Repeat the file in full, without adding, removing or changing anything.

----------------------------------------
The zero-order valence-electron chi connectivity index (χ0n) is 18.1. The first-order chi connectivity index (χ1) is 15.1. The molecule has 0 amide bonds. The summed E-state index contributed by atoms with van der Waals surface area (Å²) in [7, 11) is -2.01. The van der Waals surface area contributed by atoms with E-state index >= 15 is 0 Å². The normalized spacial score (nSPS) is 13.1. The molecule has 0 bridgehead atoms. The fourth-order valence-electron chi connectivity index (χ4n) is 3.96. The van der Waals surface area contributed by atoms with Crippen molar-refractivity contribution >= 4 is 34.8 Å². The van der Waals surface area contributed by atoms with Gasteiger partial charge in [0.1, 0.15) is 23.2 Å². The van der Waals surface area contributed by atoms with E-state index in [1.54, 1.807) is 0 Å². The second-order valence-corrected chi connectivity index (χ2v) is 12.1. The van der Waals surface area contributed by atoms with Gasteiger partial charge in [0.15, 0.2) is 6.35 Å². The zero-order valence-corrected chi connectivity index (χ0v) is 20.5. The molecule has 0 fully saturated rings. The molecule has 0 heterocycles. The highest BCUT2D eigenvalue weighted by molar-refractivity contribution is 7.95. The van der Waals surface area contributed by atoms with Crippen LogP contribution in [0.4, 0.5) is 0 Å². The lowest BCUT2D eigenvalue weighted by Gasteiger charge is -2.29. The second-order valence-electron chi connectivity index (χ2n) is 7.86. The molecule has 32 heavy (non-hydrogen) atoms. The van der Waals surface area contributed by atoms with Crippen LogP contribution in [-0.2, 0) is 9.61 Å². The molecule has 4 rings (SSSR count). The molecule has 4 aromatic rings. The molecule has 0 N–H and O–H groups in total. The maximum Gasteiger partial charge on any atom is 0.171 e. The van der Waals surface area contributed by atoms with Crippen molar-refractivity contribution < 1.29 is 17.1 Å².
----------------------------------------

The zero-order valence-electron chi connectivity index (χ0n) is 18.1. The first-order chi connectivity index (χ1) is 15.1. The molecule has 0 amide bonds. The summed E-state index contributed by atoms with van der Waals surface area (Å²) in [7, 11) is -2.01. The van der Waals surface area contributed by atoms with E-state index >= 15 is 0 Å². The normalized spacial score (nSPS) is 13.1. The molecule has 0 bridgehead atoms. The fourth-order valence-electron chi connectivity index (χ4n) is 3.96. The van der Waals surface area contributed by atoms with Crippen molar-refractivity contribution >= 4 is 34.8 Å². The van der Waals surface area contributed by atoms with Gasteiger partial charge in [0.1, 0.15) is 23.2 Å². The van der Waals surface area contributed by atoms with E-state index in [1.54, 1.807) is 0 Å². The second-order valence-corrected chi connectivity index (χ2v) is 12.1. The van der Waals surface area contributed by atoms with Gasteiger partial charge in [0.15, 0.2) is 6.35 Å². The zero-order valence-corrected chi connectivity index (χ0v) is 20.5. The molecule has 0 fully saturated rings. The molecule has 0 heterocycles. The highest BCUT2D eigenvalue weighted by molar-refractivity contribution is 7.95. The van der Waals surface area contributed by atoms with Crippen LogP contribution in [0.4, 0.5) is 0 Å². The lowest BCUT2D eigenvalue weighted by Gasteiger charge is -2.29. The second-order valence-electron chi connectivity index (χ2n) is 7.86. The molecule has 32 heavy (non-hydrogen) atoms. The van der Waals surface area contributed by atoms with Crippen LogP contribution in [-0.2, 0) is 9.61 Å². The molecule has 4 rings (SSSR count). The molecule has 4 aromatic rings. The molecule has 0 N–H and O–H groups in total. The maximum Gasteiger partial charge on any atom is 0.171 e. The van der Waals surface area contributed by atoms with Crippen molar-refractivity contribution < 1.29 is 17.1 Å².